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Tom Brady, Bucs don’t skip a beat in first minicamp practice

The 43-year-old quarterback, coming off knee surgery, looked as sharp as he did in Super Bowl 55.
Bucs quarterback Tom Brady (12) throws a pass during mandatory minicamp at AdventHealth Training Center in Tampa.
Bucs quarterback Tom Brady (12) throws a pass during mandatory minicamp at AdventHealth Training Center in Tampa. [ DOUGLAS R. CLIFFORD | Times ]
Published Jun. 8
Updated Jun. 8

TAMPA — Sixteen weeks have passed since they won Super Bowl 55, but Tom Brady and the Bucs looked and performed Tuesday the way they had at the end of that sceptered season.

Brady underwent knee surgery shortly after winning his seventh Lombardi Trophy in February, which prompted coach Bruce Arians to predict the 43-year-old quarterback might do “more coaching” than throwing this week.

But Brady orchestrated successful pass play after pass play, and the Bucs’ offense did not appear to skip a beat during a rhythmic 90-minute practice on the first day of mandatory minicamp.

“He looked fine,” Arians said of Brady. “I had to pull him out of that first period. I said, ‘Okay, you can have four.’ He kept begging to go back in, but the only thing I didn’t want him in was the blitz period. Some guys might get around him too quick.”

Every player was accounted for, although some, such as Ndamukong Suh, O.J. Howard, Antonio Brown and rookie Jaelon Darden, were held out of Tuesday’s workout as they recover from an assortment of injuries. None are expected to miss training camp, which begins July 24.

However, there was no slowing Brady, who had not participated in any of the team’s voluntary workouts. He looked sharp in directing the offense, and Arians said he was given assurances that Brady would be okay, even if he needed some convincing.

“The doctors and him. They both said he was good to go, and still be careful what we’re doing with him,” Arians said. “Trying to stop him from playing is pretty tough.”

While Brady has stayed away from voluntary workouts and lobbied for veterans to follow his lead, he has held throwing sessions with about a dozen receivers, running backs and tight ends at the team’s training facility for the past few weeks.

Those workouts, conducted around 7 a.m., have been said to be even more intense than the minicamp.

As a result, receiver Chris Godwin, who made several touchdown receptions during a red-zone period Tuesday, said it felt like the Bucs picked up right where they left off after beating the Kansas City Chiefs in Super Bowl 55.

Arians met with players when they arrived for physicals Monday and set the tone Tuesday by telling them it was the start of a new year and to forget what they did in 2020.

“I think it’s as simple as it’s a new year,” Suh said. “Coach Arians did an amazing job of setting the tone during our team meeting today. It’s not being in the past and being able to celebrate that. We’ll have one more event prior to the season starting when we get our rings. But outside of that, the focus is on the task in front of us. This is the start here and in mandatory minicamp, and as we progress and continue to get into camp, everything that happened last year is really water under the bridge.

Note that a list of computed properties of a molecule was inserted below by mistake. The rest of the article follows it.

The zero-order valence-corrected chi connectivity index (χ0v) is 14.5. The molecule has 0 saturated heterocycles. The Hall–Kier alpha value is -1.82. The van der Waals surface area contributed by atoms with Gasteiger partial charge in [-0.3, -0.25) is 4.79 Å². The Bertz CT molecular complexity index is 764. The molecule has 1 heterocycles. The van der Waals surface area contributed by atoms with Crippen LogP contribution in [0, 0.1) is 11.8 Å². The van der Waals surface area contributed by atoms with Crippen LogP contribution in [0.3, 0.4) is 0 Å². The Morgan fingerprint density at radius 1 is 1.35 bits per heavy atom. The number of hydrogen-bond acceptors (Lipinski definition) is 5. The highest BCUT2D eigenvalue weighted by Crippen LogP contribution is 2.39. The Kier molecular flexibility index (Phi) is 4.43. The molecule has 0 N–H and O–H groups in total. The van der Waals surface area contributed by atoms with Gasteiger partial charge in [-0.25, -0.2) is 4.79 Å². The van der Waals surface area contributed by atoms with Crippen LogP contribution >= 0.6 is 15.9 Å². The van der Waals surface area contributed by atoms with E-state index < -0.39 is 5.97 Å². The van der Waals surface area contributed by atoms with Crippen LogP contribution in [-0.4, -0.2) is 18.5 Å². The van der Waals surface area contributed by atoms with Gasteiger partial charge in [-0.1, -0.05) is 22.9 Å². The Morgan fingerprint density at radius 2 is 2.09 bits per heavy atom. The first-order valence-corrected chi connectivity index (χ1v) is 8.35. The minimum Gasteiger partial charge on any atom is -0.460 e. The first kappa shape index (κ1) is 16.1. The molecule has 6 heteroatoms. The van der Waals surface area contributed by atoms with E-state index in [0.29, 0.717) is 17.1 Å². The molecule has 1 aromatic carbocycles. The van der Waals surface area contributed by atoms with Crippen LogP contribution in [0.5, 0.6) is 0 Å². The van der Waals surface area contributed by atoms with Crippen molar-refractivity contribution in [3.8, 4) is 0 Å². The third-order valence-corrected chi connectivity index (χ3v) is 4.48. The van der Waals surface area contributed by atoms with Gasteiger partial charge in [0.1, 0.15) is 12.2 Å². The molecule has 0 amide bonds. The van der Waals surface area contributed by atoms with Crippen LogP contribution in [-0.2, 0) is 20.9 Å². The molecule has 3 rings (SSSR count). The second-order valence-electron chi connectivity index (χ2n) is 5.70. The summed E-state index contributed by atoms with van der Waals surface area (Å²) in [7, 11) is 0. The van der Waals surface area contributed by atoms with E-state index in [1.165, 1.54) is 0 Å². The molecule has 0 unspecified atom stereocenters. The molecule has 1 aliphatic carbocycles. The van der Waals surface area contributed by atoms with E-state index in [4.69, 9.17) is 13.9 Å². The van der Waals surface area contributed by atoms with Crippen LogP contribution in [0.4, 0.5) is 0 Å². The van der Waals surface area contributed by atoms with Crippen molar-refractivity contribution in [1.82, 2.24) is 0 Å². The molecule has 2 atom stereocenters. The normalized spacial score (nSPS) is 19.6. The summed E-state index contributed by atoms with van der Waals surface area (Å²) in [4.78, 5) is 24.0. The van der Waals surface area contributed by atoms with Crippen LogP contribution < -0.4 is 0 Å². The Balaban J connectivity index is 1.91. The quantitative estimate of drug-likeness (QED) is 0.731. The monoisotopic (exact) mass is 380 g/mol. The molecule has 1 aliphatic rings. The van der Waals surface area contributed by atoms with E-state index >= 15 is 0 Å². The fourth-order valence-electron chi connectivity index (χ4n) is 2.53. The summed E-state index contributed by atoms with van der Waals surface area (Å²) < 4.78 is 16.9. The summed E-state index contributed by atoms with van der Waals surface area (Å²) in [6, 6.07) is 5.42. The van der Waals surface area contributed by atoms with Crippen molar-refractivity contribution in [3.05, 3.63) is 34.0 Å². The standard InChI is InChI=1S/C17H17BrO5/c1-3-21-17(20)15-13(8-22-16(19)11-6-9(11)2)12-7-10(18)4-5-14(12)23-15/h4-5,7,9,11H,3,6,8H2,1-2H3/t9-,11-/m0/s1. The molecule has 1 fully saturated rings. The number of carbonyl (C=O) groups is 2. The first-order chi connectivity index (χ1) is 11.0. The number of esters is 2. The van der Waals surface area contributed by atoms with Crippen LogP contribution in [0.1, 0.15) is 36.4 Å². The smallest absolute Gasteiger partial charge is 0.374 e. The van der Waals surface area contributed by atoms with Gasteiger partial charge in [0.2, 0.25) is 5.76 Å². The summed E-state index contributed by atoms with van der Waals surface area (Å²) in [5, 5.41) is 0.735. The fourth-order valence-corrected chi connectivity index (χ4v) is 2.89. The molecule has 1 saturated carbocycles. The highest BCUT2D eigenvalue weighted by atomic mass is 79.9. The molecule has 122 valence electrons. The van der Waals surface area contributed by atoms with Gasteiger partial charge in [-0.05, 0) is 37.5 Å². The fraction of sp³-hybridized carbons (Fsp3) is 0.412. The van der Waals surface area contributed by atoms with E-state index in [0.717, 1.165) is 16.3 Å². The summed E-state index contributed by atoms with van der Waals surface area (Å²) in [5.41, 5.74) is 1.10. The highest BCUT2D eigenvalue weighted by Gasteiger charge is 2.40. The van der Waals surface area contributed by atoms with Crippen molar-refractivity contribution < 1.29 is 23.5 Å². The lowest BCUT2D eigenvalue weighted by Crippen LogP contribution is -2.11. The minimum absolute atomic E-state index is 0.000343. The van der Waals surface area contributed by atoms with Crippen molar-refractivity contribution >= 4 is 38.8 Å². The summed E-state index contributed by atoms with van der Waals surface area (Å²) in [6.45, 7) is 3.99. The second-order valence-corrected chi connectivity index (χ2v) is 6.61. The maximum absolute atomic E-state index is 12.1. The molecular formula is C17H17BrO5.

“He just really, in my opinion, laid out the pillars and expectations for every single guy, and you’ve got to come in here and earn your spot whether you’re a veteran like myself or a young guy. Everybody has an opportunity to come in here and earn their role, execute their role and be part of an opportunity to be able to go and earn another championship. But this is a totally different, new team.”

It may be, but when it came to execution, Godwin couldn’t help but remember how much Tuesday’s workout felt like a mere continuation of the Bucs’ Super Bowl season.

“Yeah, pretty much that’s how it felt like. It felt like we had a couple weeks’ break,” Godwin said. “It feels like we were not here too long ago, and I feel that’s one of the dope things about having everybody returning. There’s so many familiar faces and we’re just kind of picking up where we let off. It was good to be out there with the guys. We’ve started next year. We started the journey here, and it’s cool to be out there.

“I think Tom did a really good job.”

While Brady and backup Blaine Gabbert operated the starting offense against the starting defense on one practice field, rookie Kyle Trask and veteran Ryan Griffin directed a parallel practice on an adjacent one. That scrimmage included the offseason debut of first-round pick Joe Tryon, who had been out following arthroscopic knee surgery.

A year ago, Brady still was wearing a wristband in order to call the plays in the huddle and learning the nuances of Arians’ offense.

His familiarity with the playbook and his teammates was on full display during Tuesday’s workout.

“It’s the second, third, fourth read, where guys are going to be, knowing (where to throw),” Arians said. “He had some really good third or fourth options to Jaydon Mickens (Tuesday). That’s a guy he doesn’t work with all the time but he was spot-on in that stuff. All that verbiage isn’t new now, so he can spit it out, he knows what he means, he knows where they’re gong to be. Really pleased with the receivers today. Their conditioning and their route-spacing was outstanding.”

In fact, the only thing Arians looked closely for Tuesday was whether there would be any complacency from the Super Bowl champions now that all the champagne has gone flat.

“That’s the first thing I was looking for (Tuesday) and I didn’t see any,” Arians said. “Our guys know how to work, so I really don’t have to say anything. If it’s on offense, you’re probably going to get your (butt) chewed out by Brady. If you’re on defense, Lavonte (David) is probably chewing your (butt) out, so I really don’t have to say anything.”

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